The focus group-led consumer study, published in Appetite, noted that with growing scrutiny over how the food industry advertises products aimed toward children and fewer consumers using nutrition facts panels and ingredient lists, the fronts of food packages have become an increasingly important marketing tool to understand.
Led by Katie Abrams from Colorado State University, the research team report that the variety of approaches that manufacturers use on food packaging are perceived differently by parents compared to that of a child's perception.
In particular, parents use nuanced strategies to manage the meanings for different situations but still come to some incorrect conclusions based on mental shortcuts, say the team.
“Parents clearly want to provide healthy snacks to their preschool children, and seem to understand that the occasional sweet is just that: something to give on occasion,” wrote the team. “However, FOP visuals and claims can lead them to believe that some options lead to a healthier snack and perhaps no longer necessarily part of the junk food category, leading to potentially poorer food choices for their children.”
Indeed, the team noted that parents often categorise all foods that have bright packaging or a character as less healthy, while those with health claims, ‘realistic graphics’ and natural claims seem healthier.
“While parents recognized that the health claims and some visuals may not truly mean the food is healthier, they agreed that they rarely think beyond their initial impression,” commented Abrams and colleagues – who added that fruit graphics that are intended to communicate flavours are often perceived as ingredients.
Perception is everything
Findings from the focus groups show that characters and colours on front of pack cue fun for kids but ‘unhealthy’ to parents, with participants reporting that their preschool-aged children would be attracted to the characters and colours of the FOP visuals while, for the participants themselves, these visuals indicated a less healthy option.
“Although the food industry has reduced its television advertising, the use of television and game characters on food packaging is prevalent and, according to this study's participants, highly persuasive to preschool children,” said the team. “Known characters and other fun visuals are recognised by children, and some parents reported these appeal to the child even if they are not familiar with the food.”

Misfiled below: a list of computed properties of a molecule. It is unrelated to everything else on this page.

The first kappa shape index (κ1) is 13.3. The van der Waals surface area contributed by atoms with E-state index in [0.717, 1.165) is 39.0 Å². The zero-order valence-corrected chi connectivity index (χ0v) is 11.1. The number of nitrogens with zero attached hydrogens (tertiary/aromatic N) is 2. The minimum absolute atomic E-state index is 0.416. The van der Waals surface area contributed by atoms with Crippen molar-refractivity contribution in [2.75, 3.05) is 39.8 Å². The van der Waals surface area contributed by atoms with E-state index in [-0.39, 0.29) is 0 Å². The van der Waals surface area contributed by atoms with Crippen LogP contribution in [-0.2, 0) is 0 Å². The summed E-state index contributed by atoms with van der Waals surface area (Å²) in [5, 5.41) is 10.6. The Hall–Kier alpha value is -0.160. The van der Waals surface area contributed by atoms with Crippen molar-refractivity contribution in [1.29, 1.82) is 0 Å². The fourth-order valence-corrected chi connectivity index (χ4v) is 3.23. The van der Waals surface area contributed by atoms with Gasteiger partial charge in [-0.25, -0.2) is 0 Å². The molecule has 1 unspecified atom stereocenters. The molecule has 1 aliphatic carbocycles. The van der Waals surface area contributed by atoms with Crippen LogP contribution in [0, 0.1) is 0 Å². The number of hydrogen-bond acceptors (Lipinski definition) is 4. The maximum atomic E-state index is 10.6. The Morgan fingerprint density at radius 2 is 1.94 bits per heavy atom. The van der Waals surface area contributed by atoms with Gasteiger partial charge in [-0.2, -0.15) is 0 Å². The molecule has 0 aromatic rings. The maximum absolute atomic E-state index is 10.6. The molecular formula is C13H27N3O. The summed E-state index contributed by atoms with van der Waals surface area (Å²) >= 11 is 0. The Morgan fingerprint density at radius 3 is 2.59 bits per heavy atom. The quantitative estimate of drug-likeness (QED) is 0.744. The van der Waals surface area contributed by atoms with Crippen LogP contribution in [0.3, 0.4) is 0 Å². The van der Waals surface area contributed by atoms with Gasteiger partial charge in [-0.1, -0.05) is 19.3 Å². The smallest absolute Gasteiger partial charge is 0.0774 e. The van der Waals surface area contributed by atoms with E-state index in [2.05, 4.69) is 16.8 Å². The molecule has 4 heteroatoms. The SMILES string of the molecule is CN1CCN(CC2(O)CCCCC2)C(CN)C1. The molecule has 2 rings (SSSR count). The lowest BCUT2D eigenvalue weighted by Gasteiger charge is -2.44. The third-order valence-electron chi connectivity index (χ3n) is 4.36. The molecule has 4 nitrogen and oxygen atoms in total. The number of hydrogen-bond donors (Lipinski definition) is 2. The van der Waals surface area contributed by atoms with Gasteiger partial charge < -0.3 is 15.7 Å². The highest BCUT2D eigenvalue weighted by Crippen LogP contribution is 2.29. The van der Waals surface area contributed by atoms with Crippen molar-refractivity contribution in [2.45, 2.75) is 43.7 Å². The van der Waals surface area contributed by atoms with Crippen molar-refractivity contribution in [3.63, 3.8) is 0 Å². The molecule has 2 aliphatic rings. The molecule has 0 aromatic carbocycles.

Meanwhile health claims and ‘natural’ designs create perceptions of product healthiness, even if the product category is not perceived as entirely healthy. The groups also suggested that FOP visuals with more realistic fruit on the packaging were a healthy alternative to characters and ‘fun’-coloured packaging.
“While less commonplace to advertise healthy or fresh foods with playful FOP visuals (particularly characters), doing so could potentially be detrimental for the product if parents continue to associate characters with reduced healthiness,” suggested the team – suggesting that new research should examine whether this is indeed true with healthier foods.
Another theme that emerged from the data was in relation to well-known product brands. Brands seemed to go a long way in influencing perceptions of both health and trust, said the team.
In general, they found that recognisable brands reminded the participants of other associations they have with the brand from other contexts – noting that brands with health or educational associations in particular were received with loyalty and trust.
“For those who want to provide a healthier snack, parents are persuaded by the health claims, visuals and claims about the ingredients' naturalness (e.g., realistic graphics of fruit, earth tone colouring), and using familiar ‘fruit’ brands or cross-branding with products associated with health and education,” wrote the researchers.
Is ignorance bliss?
Abrams and her team said that while most participants from the focus groups talked about brands, realistic visuals, and health claims as indicators of healthier fruit snacks, some also noted that they might realise is not necessarily healthier than others - but when they are shopping and they are in a hurry or need to make a quick decision, they will choose the healthier looking option if they can.
“Giving off the illusion of a healthy choice was more important than actual health,” said the team. “Participants implied it was easier to believe one fruit snack is healthier over another than to learn the truth.”
“In general, not knowing the true nutrition of a fruit snack was perceived as almost better for some participants.”
Volume 87, Pages 20–29, doi: 10.1016/j.appet.2014.12.100
“Ignorance is bliss. How parents of preschool children make sense of front-of-package visuals and claims on food”
Authors: Katie M. Abrams, Caitlin Evans, Brittany R.L. Duff